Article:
Mentions: DNA TOPO I regulates the number of topological links between two DNA strands (i.e., the change in the number of superhelical turns) by catalyzing transient single- or double-strand breaks, crossing the strands through one another, and then resealing the breaks, so that DNA converts to a relaxed state. Therefore, TOPO I can relax supercoiled DNA. The appearance of relaxed DNA bands and the disappearance of supercoiled forms are regarded as evidence of the catalytic activity of TOPO I. The effect of β-ELE on the catalytic activity of TOPO I was examined using the TOPO I-mediated supercoiled pBR322 DNA relaxation assay. As shown in Figure 6(a), lane 1 is negative supercoiled pBR322 DNA (supercoiled DNA, S); lane 2 is relaxed DNA that is the product of supercoiled DNA that has reacted with the enzyme (relaxed DNA, R); and lanes 3 and 4 are positive control groups. HCPT (a typical inhibitor of TOPO I) at 5 μg/mL had no inhibitory effect on the DNA relaxation activity of TOPO I, whereas, at 1 μg/μL, it completely inhibited the relaxation of pBR322 DNA mediated by TOPO I. Lane 5 shows the effect of 1 μg/μL HCPT combined with 40 μg/mL β-ELE on the relaxation of TOPO I-mediated, negative supercoiled pBR322 DNA. As shown in Figure 6(a), the combination inhibited the relaxation activity of TOPO I. Lanes 6 to 11 show the effects of different concentrations of β-ELE (40, 60, 80, and 100 μg/mL) on the relaxation of negative supercoiled pBR322 DNA mediated by TOPO I. β-ELE had no inhibitory effect on the relaxation activity of TOPO I at concentrations of 10 and 20 μg/mL; however, β-ELE showed an increasingly inhibitory effect on the DNA relaxation activity of TOPO I at increasing concentrations of 40, 60, 80, and 100 μg/mL; the OD of MAX was 58 ± 3, 80 ± 6, 92 ± 10, and 134 ± 12, respectively. The statistical analysis showed significant differences between the 100 μg/mL and 40 μg/mL treatment groups and the 60 μg/mL and 80 μg/mL treatment groups (P < 0.05). These results demonstrate that β-ELE has an inhibitory effect on the catalytic activity of TOPO I, and the inhibition occurs in a dose-dependent manner.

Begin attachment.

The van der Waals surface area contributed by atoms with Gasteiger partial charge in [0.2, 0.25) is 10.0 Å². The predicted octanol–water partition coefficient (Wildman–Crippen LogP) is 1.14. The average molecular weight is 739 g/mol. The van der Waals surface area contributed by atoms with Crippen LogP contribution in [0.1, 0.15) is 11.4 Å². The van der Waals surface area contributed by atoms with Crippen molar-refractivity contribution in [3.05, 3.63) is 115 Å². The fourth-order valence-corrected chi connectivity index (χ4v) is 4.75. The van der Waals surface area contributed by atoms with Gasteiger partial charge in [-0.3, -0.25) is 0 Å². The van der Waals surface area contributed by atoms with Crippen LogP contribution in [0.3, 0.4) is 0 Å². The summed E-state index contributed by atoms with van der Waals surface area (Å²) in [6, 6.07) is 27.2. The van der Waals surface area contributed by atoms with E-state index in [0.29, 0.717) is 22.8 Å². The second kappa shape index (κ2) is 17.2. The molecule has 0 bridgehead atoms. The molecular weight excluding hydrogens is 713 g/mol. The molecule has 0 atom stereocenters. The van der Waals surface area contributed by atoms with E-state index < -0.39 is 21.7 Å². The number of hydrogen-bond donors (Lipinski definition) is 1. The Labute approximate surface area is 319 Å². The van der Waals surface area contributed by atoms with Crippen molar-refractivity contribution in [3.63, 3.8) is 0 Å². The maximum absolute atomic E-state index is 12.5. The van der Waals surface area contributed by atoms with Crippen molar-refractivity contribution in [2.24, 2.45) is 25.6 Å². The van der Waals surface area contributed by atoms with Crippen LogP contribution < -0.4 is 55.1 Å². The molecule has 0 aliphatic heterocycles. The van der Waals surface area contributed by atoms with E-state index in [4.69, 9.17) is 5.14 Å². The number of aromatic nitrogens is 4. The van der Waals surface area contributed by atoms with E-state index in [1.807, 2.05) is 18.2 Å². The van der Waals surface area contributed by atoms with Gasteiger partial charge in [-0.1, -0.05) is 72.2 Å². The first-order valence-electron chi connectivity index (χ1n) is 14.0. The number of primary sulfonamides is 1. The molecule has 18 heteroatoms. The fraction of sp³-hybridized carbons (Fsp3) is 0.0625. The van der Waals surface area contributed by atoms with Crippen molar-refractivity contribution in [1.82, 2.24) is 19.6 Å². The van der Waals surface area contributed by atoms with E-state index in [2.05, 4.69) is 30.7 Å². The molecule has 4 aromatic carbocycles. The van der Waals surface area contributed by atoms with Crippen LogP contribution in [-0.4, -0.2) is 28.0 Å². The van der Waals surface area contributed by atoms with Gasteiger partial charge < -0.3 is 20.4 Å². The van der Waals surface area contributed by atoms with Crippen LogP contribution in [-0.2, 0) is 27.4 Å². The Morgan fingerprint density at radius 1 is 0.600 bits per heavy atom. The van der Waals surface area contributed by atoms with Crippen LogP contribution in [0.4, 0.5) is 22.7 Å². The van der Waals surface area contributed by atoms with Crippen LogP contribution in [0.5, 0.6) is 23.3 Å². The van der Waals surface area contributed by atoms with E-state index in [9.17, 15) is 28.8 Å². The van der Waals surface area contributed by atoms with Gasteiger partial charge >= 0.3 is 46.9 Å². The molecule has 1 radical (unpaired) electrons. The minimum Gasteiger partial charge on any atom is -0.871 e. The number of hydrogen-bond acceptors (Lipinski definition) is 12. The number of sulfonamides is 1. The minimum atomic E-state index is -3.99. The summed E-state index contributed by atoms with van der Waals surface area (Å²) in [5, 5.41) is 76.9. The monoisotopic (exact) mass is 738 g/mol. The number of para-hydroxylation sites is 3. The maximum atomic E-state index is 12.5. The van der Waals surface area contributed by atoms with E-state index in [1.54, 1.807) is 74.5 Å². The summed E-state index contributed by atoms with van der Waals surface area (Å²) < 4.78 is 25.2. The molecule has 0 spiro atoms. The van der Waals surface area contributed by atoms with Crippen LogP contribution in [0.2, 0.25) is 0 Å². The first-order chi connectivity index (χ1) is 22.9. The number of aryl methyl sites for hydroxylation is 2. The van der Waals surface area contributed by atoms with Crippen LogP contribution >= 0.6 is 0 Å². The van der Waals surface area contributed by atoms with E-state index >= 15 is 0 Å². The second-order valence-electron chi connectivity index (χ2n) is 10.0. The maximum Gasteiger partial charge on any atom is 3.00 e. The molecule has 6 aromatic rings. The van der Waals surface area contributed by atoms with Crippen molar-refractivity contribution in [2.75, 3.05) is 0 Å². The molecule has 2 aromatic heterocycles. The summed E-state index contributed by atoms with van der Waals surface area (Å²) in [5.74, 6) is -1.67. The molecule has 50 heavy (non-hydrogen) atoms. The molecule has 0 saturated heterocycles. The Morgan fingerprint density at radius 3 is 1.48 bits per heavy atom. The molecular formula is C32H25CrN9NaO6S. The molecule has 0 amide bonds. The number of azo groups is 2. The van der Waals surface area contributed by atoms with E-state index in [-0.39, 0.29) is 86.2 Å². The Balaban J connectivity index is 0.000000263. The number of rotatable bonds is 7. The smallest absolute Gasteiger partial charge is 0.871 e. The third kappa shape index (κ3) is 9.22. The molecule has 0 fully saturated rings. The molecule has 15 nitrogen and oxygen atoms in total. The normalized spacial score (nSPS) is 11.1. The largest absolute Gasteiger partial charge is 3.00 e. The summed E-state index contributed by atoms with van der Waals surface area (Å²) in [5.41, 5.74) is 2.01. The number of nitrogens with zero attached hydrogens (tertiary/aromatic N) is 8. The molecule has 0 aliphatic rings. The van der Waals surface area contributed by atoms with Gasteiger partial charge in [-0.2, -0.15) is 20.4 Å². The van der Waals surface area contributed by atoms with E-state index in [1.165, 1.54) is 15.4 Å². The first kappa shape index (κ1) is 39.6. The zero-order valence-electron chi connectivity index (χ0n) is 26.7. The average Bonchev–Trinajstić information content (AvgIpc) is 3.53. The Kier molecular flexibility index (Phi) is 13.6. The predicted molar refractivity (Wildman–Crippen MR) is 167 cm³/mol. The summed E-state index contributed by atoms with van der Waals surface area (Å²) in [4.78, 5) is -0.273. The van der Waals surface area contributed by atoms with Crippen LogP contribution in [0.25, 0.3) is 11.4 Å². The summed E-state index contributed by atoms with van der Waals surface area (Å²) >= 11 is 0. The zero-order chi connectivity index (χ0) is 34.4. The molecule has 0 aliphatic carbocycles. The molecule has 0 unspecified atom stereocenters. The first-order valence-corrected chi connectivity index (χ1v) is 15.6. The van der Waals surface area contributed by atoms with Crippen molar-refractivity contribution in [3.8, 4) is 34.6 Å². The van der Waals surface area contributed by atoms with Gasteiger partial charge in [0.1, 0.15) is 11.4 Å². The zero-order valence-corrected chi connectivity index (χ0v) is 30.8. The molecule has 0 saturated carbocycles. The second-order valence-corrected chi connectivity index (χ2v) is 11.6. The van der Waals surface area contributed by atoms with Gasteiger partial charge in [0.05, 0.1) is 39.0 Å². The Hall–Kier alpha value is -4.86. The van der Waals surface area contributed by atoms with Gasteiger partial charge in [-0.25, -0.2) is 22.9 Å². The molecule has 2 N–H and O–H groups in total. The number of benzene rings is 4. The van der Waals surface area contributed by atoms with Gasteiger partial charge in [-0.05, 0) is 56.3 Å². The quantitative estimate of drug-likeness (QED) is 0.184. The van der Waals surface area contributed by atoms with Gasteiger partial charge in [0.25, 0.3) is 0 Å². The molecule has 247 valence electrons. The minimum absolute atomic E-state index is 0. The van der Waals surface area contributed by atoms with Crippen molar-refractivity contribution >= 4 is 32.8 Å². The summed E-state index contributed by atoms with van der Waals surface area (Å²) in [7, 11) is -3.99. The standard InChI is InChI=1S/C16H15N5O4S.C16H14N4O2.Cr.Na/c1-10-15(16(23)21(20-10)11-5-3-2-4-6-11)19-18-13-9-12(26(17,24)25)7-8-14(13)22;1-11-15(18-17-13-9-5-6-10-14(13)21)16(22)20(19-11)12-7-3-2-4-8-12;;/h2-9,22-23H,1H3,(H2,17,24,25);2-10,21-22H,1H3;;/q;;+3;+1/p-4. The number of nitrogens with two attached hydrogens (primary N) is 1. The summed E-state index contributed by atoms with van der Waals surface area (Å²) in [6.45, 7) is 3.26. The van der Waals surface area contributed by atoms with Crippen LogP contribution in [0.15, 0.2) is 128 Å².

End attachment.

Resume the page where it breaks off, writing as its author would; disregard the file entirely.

Bottom Line: To investigate the effects of β-Elemene (β-ELE) on the proliferation, apoptosis, and topoisomerase I (TOPO I) and topoisomerase IIα (TOPO IIα) expression and activity of human hepatocarcinoma HepG-2 cells.After treatment with β-ELE, morphological alterations of HepG-2 cells were observed under an inverted microscope.Supercoiled pBR322 and kDNA were also used to determine the direct effect of β-ELE on DNA breaks. β-ELE significantly inhibited HepG-2 cell proliferation in a dose- and time-dependent manner. β-ELE also induced tumor cell arrest at S phase, induced cell apoptosis, and downregulated the protein expression of TOPO I and TOPO IIα in a dose-dependent manner. β-ELE also inhibited TOPO I- and TOPO IIα-mediated DNA relaxation but did not directly induce DNA breakage at any concentration. β-ELE could inhibit the proliferation of HepG-2 cells and interfere with the expression and activity of TOPO I and TOPO IIα.

View Article: PubMed Central - PubMed

Affiliation: Department of Oncology, The First Affiliated Hospital of Dalian Medical University, Dalian, Liaoning 116011, China.

ABSTRACT

Objective: To investigate the effects of β-Elemene (β-ELE) on the proliferation, apoptosis, and topoisomerase I (TOPO I) and topoisomerase IIα (TOPO IIα) expression and activity of human hepatocarcinoma HepG-2 cells.

Methods: After treatment with β-ELE, morphological alterations of HepG-2 cells were observed under an inverted microscope. Cell proliferation was assessed using an MTT assay, cell cycles were analyzed using flow cytometry, and apoptosis was detected by Annexin V/PI staining. The expression of TOPO I and TOPO IIα was analyzed by Western blot techniques, and their activity was measured using the TOPO I-mediated, supercoiled pBR322 DNA relaxation and TOPO IIα-mediated Kinetoplast DNA (kDNA) decatenation assays, respectively. Supercoiled pBR322 and kDNA were also used to determine the direct effect of β-ELE on DNA breaks.

Results: β-ELE significantly inhibited HepG-2 cell proliferation in a dose- and time-dependent manner. β-ELE also induced tumor cell arrest at S phase, induced cell apoptosis, and downregulated the protein expression of TOPO I and TOPO IIα in a dose-dependent manner. β-ELE also inhibited TOPO I- and TOPO IIα-mediated DNA relaxation but did not directly induce DNA breakage at any concentration.

Conclusion: β-ELE could inhibit the proliferation of HepG-2 cells and interfere with the expression and activity of TOPO I and TOPO IIα.

No MeSH data available.


Related in: MedlinePlus